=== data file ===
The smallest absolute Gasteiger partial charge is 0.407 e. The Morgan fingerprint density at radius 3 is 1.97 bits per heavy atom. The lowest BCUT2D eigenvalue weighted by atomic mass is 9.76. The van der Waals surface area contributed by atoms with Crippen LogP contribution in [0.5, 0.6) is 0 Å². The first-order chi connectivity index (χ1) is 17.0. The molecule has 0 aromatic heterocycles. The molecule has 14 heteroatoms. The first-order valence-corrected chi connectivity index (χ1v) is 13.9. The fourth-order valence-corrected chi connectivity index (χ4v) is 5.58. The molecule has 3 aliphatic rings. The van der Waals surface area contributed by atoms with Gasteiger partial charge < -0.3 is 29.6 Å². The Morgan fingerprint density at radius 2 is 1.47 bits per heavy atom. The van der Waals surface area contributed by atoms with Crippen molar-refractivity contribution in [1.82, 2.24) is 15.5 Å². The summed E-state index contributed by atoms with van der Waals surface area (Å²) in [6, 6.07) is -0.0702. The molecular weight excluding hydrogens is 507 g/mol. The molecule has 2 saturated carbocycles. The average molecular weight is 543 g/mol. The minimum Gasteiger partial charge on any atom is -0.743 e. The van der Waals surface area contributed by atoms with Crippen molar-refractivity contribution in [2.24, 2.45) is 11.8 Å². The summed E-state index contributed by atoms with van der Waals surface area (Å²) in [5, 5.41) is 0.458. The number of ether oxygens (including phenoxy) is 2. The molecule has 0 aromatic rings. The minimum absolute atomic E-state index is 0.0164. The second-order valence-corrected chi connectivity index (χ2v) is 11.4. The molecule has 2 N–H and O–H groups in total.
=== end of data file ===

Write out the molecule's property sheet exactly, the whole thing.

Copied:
The smallest absolute Gasteiger partial charge is 0.407 e. The Morgan fingerprint density at radius 3 is 1.97 bits per heavy atom. The lowest BCUT2D eigenvalue weighted by atomic mass is 9.76. The van der Waals surface area contributed by atoms with Crippen LogP contribution in [0.5, 0.6) is 0 Å². The first-order chi connectivity index (χ1) is 17.0. The molecule has 0 aromatic heterocycles. The molecule has 14 heteroatoms. The first-order valence-corrected chi connectivity index (χ1v) is 13.9. The fourth-order valence-corrected chi connectivity index (χ4v) is 5.58. The molecule has 3 aliphatic rings. The van der Waals surface area contributed by atoms with Gasteiger partial charge < -0.3 is 29.6 Å². The Morgan fingerprint density at radius 2 is 1.47 bits per heavy atom. The van der Waals surface area contributed by atoms with Crippen molar-refractivity contribution in [1.82, 2.24) is 15.5 Å². The summed E-state index contributed by atoms with van der Waals surface area (Å²) in [6, 6.07) is -0.0702. The molecular weight excluding hydrogens is 507 g/mol. The molecule has 2 saturated carbocycles. The average molecular weight is 543 g/mol. The minimum Gasteiger partial charge on any atom is -0.743 e. The van der Waals surface area contributed by atoms with Crippen molar-refractivity contribution in [2.24, 2.45) is 11.8 Å². The summed E-state index contributed by atoms with van der Waals surface area (Å²) in [5, 5.41) is 0.458. The number of ether oxygens (including phenoxy) is 2. The molecule has 0 aromatic rings. The minimum absolute atomic E-state index is 0.0164. The second-order valence-corrected chi connectivity index (χ2v) is 11.4. The molecule has 2 N–H and O–H groups in total.